When Price heard about the duel, he ordered the generals to stay at their respective headquarters. But Walker headed to the dueling site before the order arrived, and Marmaduke simply ignored it. At dawn on the 6th, the men took 15 paces and fired their Colt revolvers. Neither man hit their mark on the first shot, but Marmaduke quickly fired a second and hit Walker in the abdomen.

Walker’s aides were allowed to load their general into one of Marmaduke’s wagons and take him to Little Rock for medical care. For this generosity, Walker instructed, “See General Marmaduke and tell him that before taking the sacrament, I forgive him with all my heart, and I want my friends to forgive him and neither prosecute nor persecute him.” Walker died the next day.

Price initially ordered Marmaduke arrested but then, according to his report:

“Feeling, however, the great inconvenience and danger of an entire change of cavalry commanders in the very presence of the enemy, and when a general engagement was imminent, I yielded to the urgent and almost unanimous request of the officers of General Marmaduke’s division and his own appeal, and suspended his sentence, and ordered him to resume his command during the pending operations. I did this in spite of the apprehension that such leniency toward General Marmaduke might intensify the bitter feelings which had been already aroused in General Walker’s division by the result of the duel.”

Marmaduke took over Walker’s troops and was never disciplined for killing his fellow officer.

The Federals spent the next few days trying to lay a pontoon bridge across the Arkansas River. Confederate cavalry under Colonel Archibald Dobbin, Walker’s replacement, tried contesting the bridge-building, but it was completed nonetheless by the end of the 9th. Steele’s infantry would demonstrate against the Confederate defenses north of the river while Davidson’s cavalry would cross the river and attack Little Rock from the south.

The Federals feigned a crossing farther downriver, prompting Dobbin to cover that area and leave his force too small to contest the actual crossing. Davidson slowly pushed the Confederates back until they made a stand at Bayou Fourche, five miles below Little Rock. Marmaduke’s men arrived to reinforce Dobbin, but they could only temporarily halt the Federal momentum. Price ordered his remaining forces to abandon the north bank of the Arkansas.

The Confederates stubbornly tried to hold the south bank, but they were slowly forced to fall back. According to Davidson, “Every advantageous foot of ground from this point onward was warmly contested by them, my cavalry dismounting and taking it afoot in the timber and cornfields.” Steele’s infantry and artillery on the other side of the Arkansas fired on the Confederates as they passed.

Price ordered Little Rock evacuated at 5 p.m. Two squadrons of the 2nd Iowa Cavalry charged through the Confederates and entered the city, which was formally surrendered at 7 p.m. Little Rock joined Nashville, Baton Rouge, and Jackson as captured Confederate state capitals.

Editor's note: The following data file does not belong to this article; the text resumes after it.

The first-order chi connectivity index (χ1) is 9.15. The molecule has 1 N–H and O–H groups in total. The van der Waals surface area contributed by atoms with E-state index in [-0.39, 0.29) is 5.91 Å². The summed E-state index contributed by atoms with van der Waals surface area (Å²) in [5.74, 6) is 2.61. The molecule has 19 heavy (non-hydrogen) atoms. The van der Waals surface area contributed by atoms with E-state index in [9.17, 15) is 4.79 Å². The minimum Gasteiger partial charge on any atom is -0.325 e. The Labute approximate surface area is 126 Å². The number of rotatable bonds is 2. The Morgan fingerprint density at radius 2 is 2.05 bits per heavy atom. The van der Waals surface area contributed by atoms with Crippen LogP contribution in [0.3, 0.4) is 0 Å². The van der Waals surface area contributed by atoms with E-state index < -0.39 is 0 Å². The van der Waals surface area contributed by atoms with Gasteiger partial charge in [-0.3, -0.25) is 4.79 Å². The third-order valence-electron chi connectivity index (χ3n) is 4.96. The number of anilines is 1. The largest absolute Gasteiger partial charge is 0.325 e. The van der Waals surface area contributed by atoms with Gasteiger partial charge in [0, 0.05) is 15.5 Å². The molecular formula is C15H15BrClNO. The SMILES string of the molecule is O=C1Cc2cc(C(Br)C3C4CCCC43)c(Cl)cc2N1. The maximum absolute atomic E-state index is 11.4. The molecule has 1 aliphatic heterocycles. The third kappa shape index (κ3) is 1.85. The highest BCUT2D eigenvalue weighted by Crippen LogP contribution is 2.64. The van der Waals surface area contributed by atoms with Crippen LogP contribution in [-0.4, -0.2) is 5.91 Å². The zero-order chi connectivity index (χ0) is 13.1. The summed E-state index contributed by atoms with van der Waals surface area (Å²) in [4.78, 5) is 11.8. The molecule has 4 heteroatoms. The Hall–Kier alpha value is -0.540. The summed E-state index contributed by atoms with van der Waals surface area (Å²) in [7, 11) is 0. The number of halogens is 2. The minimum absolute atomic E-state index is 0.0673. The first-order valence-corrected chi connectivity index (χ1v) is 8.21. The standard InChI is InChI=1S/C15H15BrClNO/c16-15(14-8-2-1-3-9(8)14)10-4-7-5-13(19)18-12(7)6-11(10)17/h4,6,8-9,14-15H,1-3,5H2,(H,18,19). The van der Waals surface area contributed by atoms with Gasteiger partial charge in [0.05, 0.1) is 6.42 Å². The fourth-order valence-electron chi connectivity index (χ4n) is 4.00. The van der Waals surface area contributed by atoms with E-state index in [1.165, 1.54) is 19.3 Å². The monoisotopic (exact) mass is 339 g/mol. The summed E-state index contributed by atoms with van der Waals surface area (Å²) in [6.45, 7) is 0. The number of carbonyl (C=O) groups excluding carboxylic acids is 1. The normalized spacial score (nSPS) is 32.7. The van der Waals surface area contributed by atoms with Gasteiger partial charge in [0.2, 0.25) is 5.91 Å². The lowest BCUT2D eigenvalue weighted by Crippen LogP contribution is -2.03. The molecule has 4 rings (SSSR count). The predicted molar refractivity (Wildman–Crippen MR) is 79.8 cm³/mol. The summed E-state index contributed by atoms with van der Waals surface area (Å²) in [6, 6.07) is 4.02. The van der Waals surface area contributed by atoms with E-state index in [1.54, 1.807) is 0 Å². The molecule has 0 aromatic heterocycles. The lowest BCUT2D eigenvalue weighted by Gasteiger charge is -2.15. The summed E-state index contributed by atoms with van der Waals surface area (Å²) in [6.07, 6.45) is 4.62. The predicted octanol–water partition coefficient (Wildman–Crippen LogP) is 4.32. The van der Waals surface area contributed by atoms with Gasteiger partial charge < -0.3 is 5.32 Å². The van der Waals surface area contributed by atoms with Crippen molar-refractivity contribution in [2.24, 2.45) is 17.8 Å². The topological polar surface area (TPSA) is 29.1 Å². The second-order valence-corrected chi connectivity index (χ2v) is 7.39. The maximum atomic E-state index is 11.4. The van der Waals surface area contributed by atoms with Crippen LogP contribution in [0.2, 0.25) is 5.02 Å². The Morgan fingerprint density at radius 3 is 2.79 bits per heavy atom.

Governor Harris Flanigan fled to Washington, Arkansas, to avoid capture. Steele planned to pursue Price the next day, but the Confederates had already gotten a big head start on their way toward Rockport and Arkadelphia, 60 miles southwest.

With the captures of Little Rock and Fort Smith, three-fourths of Arkansas, including the vital Arkansas River, fell into Federal hands. This put the Federals in position to capture the remaining quarter of southwestern Arkansas, and then advance down to the Red River, which led into eastern Texas.

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References

CivilWarDailyGazette.com; Denney, Robert E., The Civil War Years: A Day-by-Day Chronicle (New York: Gramercy Books, 1992 [1998 edition]), p. 321, 324-25; Foote, Shelby, The Civil War: A Narrative: Volume 2: Fredericksburg to Meridian (Vintage Civil War Library, Knopf Doubleday Publishing Group, Kindle Edition, 2011), p. 701-02, 706-07; Foote, Shelby, The Civil War: A Narrative: Volume 3: Red River to Appomattox (Vintage Civil War Library, Knopf Doubleday Publishing Group, Kindle Edition, 2011), Loc 552-571; Fredriksen, John C., Civil War Almanac (New York: Checkmark Books, 2007), p. 345, 349; Josephy, Jr., Alvin M., War on the Frontier: The Trans-Mississippi West (Alexandria, VA: Time-Life Books, 1983), p. 152; Long, E.B. with Long, Barbara, The Civil War Day by Day (New York: Da Capo Press, Inc., 1971), p. 403, 407-08; McPherson, James M., Battle Cry of Freedom: The Civil War Era (Oxford History of the United States Book 6, Oxford University Press, Kindle Edition, 1988), p. 668; McPherson, James M., War on the Waters: The Union and Confederate Navies, 1861-1865 (Littlefield History of the Civil War Era, The University of North Carolina Press, Kindle Edition, 2012), p. 190; Wert, Jeffry D., Historical Times Illustrated Encyclopedia of the Civil War (New York: Harper & Row, 1986, Patricia L. Faust ed.), p. 798